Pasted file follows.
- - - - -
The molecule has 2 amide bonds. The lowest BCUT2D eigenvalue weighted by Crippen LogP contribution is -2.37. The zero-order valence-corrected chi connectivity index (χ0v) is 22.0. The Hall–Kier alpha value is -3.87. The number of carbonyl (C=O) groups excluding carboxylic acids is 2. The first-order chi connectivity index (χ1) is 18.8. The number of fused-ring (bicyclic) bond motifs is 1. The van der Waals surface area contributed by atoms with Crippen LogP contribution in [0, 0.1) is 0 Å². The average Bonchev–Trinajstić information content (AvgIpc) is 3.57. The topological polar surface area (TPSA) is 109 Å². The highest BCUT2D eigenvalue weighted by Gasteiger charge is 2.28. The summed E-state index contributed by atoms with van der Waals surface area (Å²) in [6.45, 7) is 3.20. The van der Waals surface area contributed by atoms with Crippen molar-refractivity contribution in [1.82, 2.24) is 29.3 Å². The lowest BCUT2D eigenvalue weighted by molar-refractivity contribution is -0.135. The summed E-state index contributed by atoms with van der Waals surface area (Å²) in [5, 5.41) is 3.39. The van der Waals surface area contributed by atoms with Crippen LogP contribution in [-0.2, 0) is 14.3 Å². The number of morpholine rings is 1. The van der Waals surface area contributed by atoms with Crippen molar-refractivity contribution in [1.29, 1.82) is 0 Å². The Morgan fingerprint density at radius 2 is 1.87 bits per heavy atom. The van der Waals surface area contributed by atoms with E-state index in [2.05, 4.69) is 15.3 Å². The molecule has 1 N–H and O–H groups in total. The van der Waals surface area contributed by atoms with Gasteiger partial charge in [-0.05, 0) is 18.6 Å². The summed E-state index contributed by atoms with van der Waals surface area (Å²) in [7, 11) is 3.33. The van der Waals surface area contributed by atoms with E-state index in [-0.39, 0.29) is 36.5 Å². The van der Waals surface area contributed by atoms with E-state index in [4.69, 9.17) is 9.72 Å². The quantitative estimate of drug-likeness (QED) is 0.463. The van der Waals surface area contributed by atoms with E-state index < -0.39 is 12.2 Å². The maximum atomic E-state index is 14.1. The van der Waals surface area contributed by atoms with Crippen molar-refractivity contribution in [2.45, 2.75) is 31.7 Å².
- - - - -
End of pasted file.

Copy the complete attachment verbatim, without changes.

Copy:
The molecule has 2 amide bonds. The lowest BCUT2D eigenvalue weighted by Crippen LogP contribution is -2.37. The zero-order valence-corrected chi connectivity index (χ0v) is 22.0. The Hall–Kier alpha value is -3.87. The number of carbonyl (C=O) groups excluding carboxylic acids is 2. The first-order chi connectivity index (χ1) is 18.8. The number of fused-ring (bicyclic) bond motifs is 1. The van der Waals surface area contributed by atoms with Crippen LogP contribution in [0, 0.1) is 0 Å². The average Bonchev–Trinajstić information content (AvgIpc) is 3.57. The topological polar surface area (TPSA) is 109 Å². The highest BCUT2D eigenvalue weighted by Gasteiger charge is 2.28. The summed E-state index contributed by atoms with van der Waals surface area (Å²) in [6.45, 7) is 3.20. The van der Waals surface area contributed by atoms with Crippen molar-refractivity contribution in [1.82, 2.24) is 29.3 Å². The lowest BCUT2D eigenvalue weighted by molar-refractivity contribution is -0.135. The summed E-state index contributed by atoms with van der Waals surface area (Å²) in [5, 5.41) is 3.39. The van der Waals surface area contributed by atoms with Crippen LogP contribution in [-0.2, 0) is 14.3 Å². The number of morpholine rings is 1. The van der Waals surface area contributed by atoms with Crippen molar-refractivity contribution in [1.29, 1.82) is 0 Å². The Morgan fingerprint density at radius 2 is 1.87 bits per heavy atom. The van der Waals surface area contributed by atoms with E-state index in [2.05, 4.69) is 15.3 Å². The molecule has 1 N–H and O–H groups in total. The van der Waals surface area contributed by atoms with Gasteiger partial charge in [-0.05, 0) is 18.6 Å². The summed E-state index contributed by atoms with van der Waals surface area (Å²) in [7, 11) is 3.33. The van der Waals surface area contributed by atoms with E-state index in [-0.39, 0.29) is 36.5 Å². The van der Waals surface area contributed by atoms with E-state index in [4.69, 9.17) is 9.72 Å². The quantitative estimate of drug-likeness (QED) is 0.463. The van der Waals surface area contributed by atoms with E-state index < -0.39 is 12.2 Å². The maximum atomic E-state index is 14.1. The van der Waals surface area contributed by atoms with Crippen molar-refractivity contribution in [2.45, 2.75) is 31.7 Å².